Shielded by vinyl: Halifax independent music stores not worried about HMV shutdown
'They sell very different products. Our focus is very heavy on vinyl,' says owner of Taz Records
It's the same old song for Jimmy Donnelly. The owner of Taz Records in downtown Halifax has lived through the loss of an HMV store before.
Just a few years ago, one shut down just a few blocks away on Spring Garden Road. With its final 102 stores in Canada set to close by the end of April, Donnelly said he's not expecting big changes in his store.
"They sell very different products. Our focus is very heavy on vinyl. We still do a lot of business in CDs as well, but not necessarily the type of things you'll find at HMV," he said.
Donnelly has expanded his business in recent years, opening two new locations in Bedford and Dartmouth, but says his recent success has more to do with the growing popularity of vinyl records than the diminishing competition of HMV.
The latest report from Boarder City Media, a company that tracks music sales in Canada, shows vinyl sales grew by more than 50 per cent from 2015 to 2016. Vinyl and streaming audio are now the only two growing segments of the music sales business.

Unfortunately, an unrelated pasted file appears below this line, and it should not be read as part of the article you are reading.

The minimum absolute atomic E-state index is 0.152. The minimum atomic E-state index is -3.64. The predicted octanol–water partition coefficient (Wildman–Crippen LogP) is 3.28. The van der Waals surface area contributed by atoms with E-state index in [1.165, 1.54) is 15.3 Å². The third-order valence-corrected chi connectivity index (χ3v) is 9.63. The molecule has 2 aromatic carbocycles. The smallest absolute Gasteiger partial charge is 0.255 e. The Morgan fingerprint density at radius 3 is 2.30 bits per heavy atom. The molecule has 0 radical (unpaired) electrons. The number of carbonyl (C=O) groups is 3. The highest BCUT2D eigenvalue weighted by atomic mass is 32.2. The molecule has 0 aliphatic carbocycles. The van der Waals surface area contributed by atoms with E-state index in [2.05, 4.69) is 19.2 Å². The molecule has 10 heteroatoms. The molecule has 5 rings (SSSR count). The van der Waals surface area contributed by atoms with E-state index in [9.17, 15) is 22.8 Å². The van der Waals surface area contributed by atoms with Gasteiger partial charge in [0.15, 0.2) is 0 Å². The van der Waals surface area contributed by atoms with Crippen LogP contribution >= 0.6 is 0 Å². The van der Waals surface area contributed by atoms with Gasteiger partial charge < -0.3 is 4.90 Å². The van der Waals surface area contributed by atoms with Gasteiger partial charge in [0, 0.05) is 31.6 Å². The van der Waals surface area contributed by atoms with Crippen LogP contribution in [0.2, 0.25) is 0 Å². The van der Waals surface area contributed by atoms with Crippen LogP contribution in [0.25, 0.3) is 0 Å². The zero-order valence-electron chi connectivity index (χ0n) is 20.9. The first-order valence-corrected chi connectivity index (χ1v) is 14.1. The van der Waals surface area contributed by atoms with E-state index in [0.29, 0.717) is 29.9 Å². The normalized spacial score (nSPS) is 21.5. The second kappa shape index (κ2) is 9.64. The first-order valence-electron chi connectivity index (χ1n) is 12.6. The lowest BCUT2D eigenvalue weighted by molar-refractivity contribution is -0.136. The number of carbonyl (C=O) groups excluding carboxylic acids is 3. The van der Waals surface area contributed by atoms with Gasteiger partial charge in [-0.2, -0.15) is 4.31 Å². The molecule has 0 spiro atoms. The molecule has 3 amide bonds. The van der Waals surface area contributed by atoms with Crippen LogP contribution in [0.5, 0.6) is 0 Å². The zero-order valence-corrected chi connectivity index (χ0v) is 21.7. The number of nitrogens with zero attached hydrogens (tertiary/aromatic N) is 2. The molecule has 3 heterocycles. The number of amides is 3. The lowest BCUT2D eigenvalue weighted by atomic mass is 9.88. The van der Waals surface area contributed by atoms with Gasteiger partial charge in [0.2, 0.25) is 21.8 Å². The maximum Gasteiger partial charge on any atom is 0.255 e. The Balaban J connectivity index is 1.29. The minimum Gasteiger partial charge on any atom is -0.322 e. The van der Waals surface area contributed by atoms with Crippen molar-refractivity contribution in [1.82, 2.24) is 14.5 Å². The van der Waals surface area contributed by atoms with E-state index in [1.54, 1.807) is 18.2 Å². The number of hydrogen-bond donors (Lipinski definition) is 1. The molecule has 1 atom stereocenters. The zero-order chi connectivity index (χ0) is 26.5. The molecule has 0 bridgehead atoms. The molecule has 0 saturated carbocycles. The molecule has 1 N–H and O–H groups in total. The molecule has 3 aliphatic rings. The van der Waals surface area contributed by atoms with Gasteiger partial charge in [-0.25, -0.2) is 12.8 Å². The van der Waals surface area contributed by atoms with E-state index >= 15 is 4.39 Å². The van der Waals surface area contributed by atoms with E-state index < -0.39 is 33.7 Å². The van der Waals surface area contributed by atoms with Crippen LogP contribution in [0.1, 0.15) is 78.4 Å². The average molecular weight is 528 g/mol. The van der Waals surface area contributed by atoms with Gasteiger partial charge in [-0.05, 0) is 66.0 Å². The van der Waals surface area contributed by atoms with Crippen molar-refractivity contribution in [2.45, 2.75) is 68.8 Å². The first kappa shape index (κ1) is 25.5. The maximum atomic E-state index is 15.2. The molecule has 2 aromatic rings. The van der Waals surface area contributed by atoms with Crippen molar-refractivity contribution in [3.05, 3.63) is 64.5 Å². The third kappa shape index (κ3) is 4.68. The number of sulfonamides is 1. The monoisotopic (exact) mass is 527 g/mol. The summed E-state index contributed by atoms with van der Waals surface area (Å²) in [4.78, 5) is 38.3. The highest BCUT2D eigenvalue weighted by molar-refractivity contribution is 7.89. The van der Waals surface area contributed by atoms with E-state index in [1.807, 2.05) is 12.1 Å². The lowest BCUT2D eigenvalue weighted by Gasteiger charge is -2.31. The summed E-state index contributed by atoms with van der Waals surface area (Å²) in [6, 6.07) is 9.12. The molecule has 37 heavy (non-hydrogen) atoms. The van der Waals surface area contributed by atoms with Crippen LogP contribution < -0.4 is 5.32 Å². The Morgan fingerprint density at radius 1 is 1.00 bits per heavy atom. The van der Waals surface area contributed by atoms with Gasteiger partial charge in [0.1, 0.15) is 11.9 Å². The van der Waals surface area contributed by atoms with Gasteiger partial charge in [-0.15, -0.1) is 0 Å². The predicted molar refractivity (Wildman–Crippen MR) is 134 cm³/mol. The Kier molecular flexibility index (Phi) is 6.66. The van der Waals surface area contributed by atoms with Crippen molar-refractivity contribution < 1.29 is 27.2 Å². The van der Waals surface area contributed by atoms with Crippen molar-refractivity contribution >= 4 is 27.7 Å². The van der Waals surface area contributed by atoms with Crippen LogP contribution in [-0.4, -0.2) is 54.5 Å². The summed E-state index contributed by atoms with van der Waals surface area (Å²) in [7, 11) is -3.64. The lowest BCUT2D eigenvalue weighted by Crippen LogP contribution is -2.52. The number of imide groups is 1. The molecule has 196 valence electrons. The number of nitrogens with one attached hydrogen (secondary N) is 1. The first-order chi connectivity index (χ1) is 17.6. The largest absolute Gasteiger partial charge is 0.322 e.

The owner of Halifax's Obsolete Records agrees that HMV's departure won't mean much for his business. Ian Fraser says occasionally HMV staff would direct customers to his store if they didn't have what they were looking for, but he figures those shoppers will find him just as easily when HMV is gone.
Over the years, HMV started selling more music and movie-related merchandise. Fraser says he's not planning on filling that void.
"I would never start ordering more things in the store just to get that market. What I have is what I have. It works well and I don't want to alienate people," he said.
Have we seen this movie before?
Fraser says he's confident independent record stores won't go the same way as movie rental stores have. When Blockbuster video closed in Canada, it gave consumers one less reason to own DVD players and some believe that hastened the demise of video rental stores.
However, Fraser says the business models have subtle but important differences.
"I don't think there's a nostalgia for a DVD that there is for a record. If you did grow up with it, it was VHS and even that was not a great format," he said.
Donnelly at Taz Records agrees, the appetite for vinyl shows no signs of slowing down. He estimates about 70 per cent of his sales are records, not CDs.
He points to the number of artists filling his shelves with reissued vinyl copies of their albums, singling out records by Sloan, Hootie and the Blowfish and Tupac Shakur.
"What a time to be alive when you can see three different classics all together," said Donnelly.